The Grey Rocks Lake Trail provides access to the south side of the Grey Rocks, Grey Rock Lake and the summit of Flume Creek Ridge. The route generally follows an old road that has degraded to little more than a single-track trail in many places. Other than rare OHV use, especially during hunting season, than route see almost no traffic. Most who hike the trail are occasional fisherman heading in to ply the legendary waters of Grey Rock Lake. Like most trails in this area, the trail to Grey Rock Lake offers excellent views as well as the opportunity to explore an enormous meadow that has extensive patches of Darlingtonia, a carnivorous plant common in the Klamath Mountains.
A page on Flume Creek Ridge will be forth coming in the near future.
Route DescriptionThe trail begins at a spur off of Forest Road 38N17. Park where a new road splits off the spur and heads to the north. Continue on foot up the spur. The road remains in acceptable condition for about 0.2 miles until it crosses a small creek. At this point the road degrades considerably and is essentially a wide, rocky trail. Beyond the creek the trail climbs up to a pass between two small subpeaks of the Grey Rocks. A use trail leading to the south climbs up to Peak 6,308, where one has good views of the Grey Rocks. The pass marks the divide between the Trinity River watershed and Sacramento River watershed. After passing through the pass the trail continues on a long, level traverse of the lower flanks of the Grey Rocks. About 0.5 miles past the pass, the trail forks. If one continues to the right, the trail turns south. From there it passes through some lush meadows and then crosses back over the divide to Tamarack Lake.
Staying left at the fork, the trail turns sharply to the north. A short side-trail leads to the foot of Grey Rock Meadow. The meadow is well watered by a series of springs on its north end. Large bogs of Darlingtonia, a carnivorous pitcher plant, as well as abundant wildflowers, skunk cabbage and large boulders dot the grassy field. Back on the trail, the route contours around the edge of the meadow, heading uphill to the north before turning to the east, meandering through the woods right on the edge of the grass. It is possible to hear the springs gurgling from some points on the trail. There is a rugged route to the Grey Rocks' south summit from here, but it is difficult and involves significant bushwhacking. (This route will be developed in the future)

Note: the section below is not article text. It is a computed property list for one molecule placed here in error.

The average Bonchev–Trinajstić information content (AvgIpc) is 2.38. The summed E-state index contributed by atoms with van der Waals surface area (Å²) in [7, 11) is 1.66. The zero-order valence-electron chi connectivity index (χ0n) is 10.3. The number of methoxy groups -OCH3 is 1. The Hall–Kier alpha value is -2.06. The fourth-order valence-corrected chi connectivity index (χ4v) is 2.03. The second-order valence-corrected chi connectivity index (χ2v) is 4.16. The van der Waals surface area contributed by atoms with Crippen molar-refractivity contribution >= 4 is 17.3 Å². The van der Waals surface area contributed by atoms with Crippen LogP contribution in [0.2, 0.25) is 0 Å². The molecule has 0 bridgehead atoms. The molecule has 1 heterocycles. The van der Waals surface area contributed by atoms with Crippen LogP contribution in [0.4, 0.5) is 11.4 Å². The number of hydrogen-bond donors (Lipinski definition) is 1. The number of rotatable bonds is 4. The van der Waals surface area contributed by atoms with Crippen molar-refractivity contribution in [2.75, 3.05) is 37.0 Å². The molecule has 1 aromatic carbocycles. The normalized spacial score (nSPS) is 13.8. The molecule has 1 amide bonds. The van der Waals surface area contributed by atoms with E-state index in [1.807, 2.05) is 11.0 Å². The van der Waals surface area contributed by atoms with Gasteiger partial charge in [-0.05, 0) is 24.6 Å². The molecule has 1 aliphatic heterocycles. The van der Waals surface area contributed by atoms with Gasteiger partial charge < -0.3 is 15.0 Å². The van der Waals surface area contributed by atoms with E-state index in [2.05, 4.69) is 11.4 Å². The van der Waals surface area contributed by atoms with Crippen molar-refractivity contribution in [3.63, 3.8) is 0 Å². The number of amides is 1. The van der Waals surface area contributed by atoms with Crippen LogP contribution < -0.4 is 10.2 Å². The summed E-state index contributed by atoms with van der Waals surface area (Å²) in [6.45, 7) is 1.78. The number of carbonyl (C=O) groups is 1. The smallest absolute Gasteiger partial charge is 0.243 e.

Past the meadow, the trail begins to a long, gradual descent down to a saddle above Grey Rock Lake, though the lake is not visible from the trail. About 0.5 miles along this trail, watch for a fairly undefined use trail branching off to the left. This route drops steeply 500 feet in 0.4 miles to the shores of Grey Rock Lake. Springs water more meadows on the way down to the lake. These meadows offer good places to camp, though good places can be found near the lake too.
Returning to the main trail, the route continues along the ridge high above Grey Rock Lake for another 0.75 miles. From this point, the trail turns east again. If one wished, it is possible to follow this route along the crest of Flume Creek Ridge for another 6 miles as it descends into the Sacramento River Canyon. At six miles the trail intersects a Forest Service road that one must follow for another 4.5 miles to reach Interstate 5 at Sweetbriar.
Rather than making the descent to the river, it is possible to make an ascent to the rocky summit of Flume Creek Ridge. From the saddle where the trail begins to the long trip to the river, leave the trail and scramble up to the crest of the ridge, climbing 200 feet in 0.35 miles. There is brush on the slope, but it is patchy and not a difficult obstacle to overcome. Upon reaching the final crest of Flume Creek Ridge, traverse the crest, staying on the south side. The north face of the ridge is a sheer cliff about 700 feet above the forest below. Views from the summit are outstanding, including a front row seat of the Grey Rocks, the Castle Crags on the far side of Castle Creek far below, as well as of Mount Shasta.